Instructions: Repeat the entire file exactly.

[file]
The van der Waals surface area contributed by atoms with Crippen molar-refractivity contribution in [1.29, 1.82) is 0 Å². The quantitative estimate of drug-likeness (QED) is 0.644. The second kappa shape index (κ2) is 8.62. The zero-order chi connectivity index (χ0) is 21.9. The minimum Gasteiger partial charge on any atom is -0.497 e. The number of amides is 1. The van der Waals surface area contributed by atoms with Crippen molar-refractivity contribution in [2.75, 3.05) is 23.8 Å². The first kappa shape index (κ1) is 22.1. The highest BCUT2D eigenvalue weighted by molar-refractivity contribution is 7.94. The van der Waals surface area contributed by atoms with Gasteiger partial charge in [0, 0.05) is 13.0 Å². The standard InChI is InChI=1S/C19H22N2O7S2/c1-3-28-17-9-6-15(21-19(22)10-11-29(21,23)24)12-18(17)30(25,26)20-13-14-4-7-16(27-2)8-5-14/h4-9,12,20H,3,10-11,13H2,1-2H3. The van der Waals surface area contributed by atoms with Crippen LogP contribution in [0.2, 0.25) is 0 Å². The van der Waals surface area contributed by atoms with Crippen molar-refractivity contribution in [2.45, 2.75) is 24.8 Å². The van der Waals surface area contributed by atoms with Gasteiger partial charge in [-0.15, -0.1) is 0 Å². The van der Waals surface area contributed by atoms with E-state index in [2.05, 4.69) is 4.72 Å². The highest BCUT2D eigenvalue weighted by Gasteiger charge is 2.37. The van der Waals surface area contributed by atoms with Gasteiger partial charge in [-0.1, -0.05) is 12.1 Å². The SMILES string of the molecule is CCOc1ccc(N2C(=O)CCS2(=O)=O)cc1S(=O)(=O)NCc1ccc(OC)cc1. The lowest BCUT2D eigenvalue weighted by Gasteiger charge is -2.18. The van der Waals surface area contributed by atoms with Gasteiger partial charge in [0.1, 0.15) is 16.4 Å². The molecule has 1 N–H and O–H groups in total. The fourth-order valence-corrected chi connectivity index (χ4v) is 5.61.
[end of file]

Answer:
The van der Waals surface area contributed by atoms with Crippen molar-refractivity contribution in [1.29, 1.82) is 0 Å². The quantitative estimate of drug-likeness (QED) is 0.644. The second kappa shape index (κ2) is 8.62. The zero-order chi connectivity index (χ0) is 21.9. The minimum Gasteiger partial charge on any atom is -0.497 e. The number of amides is 1. The van der Waals surface area contributed by atoms with Crippen molar-refractivity contribution in [2.75, 3.05) is 23.8 Å². The first kappa shape index (κ1) is 22.1. The highest BCUT2D eigenvalue weighted by molar-refractivity contribution is 7.94. The van der Waals surface area contributed by atoms with Gasteiger partial charge in [0, 0.05) is 13.0 Å². The standard InChI is InChI=1S/C19H22N2O7S2/c1-3-28-17-9-6-15(21-19(22)10-11-29(21,23)24)12-18(17)30(25,26)20-13-14-4-7-16(27-2)8-5-14/h4-9,12,20H,3,10-11,13H2,1-2H3. The van der Waals surface area contributed by atoms with Crippen LogP contribution in [0.2, 0.25) is 0 Å². The van der Waals surface area contributed by atoms with Crippen molar-refractivity contribution in [2.45, 2.75) is 24.8 Å². The van der Waals surface area contributed by atoms with Gasteiger partial charge in [-0.15, -0.1) is 0 Å². The van der Waals surface area contributed by atoms with E-state index in [2.05, 4.69) is 4.72 Å². The highest BCUT2D eigenvalue weighted by Gasteiger charge is 2.37. The van der Waals surface area contributed by atoms with Gasteiger partial charge in [-0.1, -0.05) is 12.1 Å². The SMILES string of the molecule is CCOc1ccc(N2C(=O)CCS2(=O)=O)cc1S(=O)(=O)NCc1ccc(OC)cc1. The lowest BCUT2D eigenvalue weighted by Gasteiger charge is -2.18. The van der Waals surface area contributed by atoms with Gasteiger partial charge in [0.1, 0.15) is 16.4 Å². The molecule has 1 N–H and O–H groups in total. The fourth-order valence-corrected chi connectivity index (χ4v) is 5.61.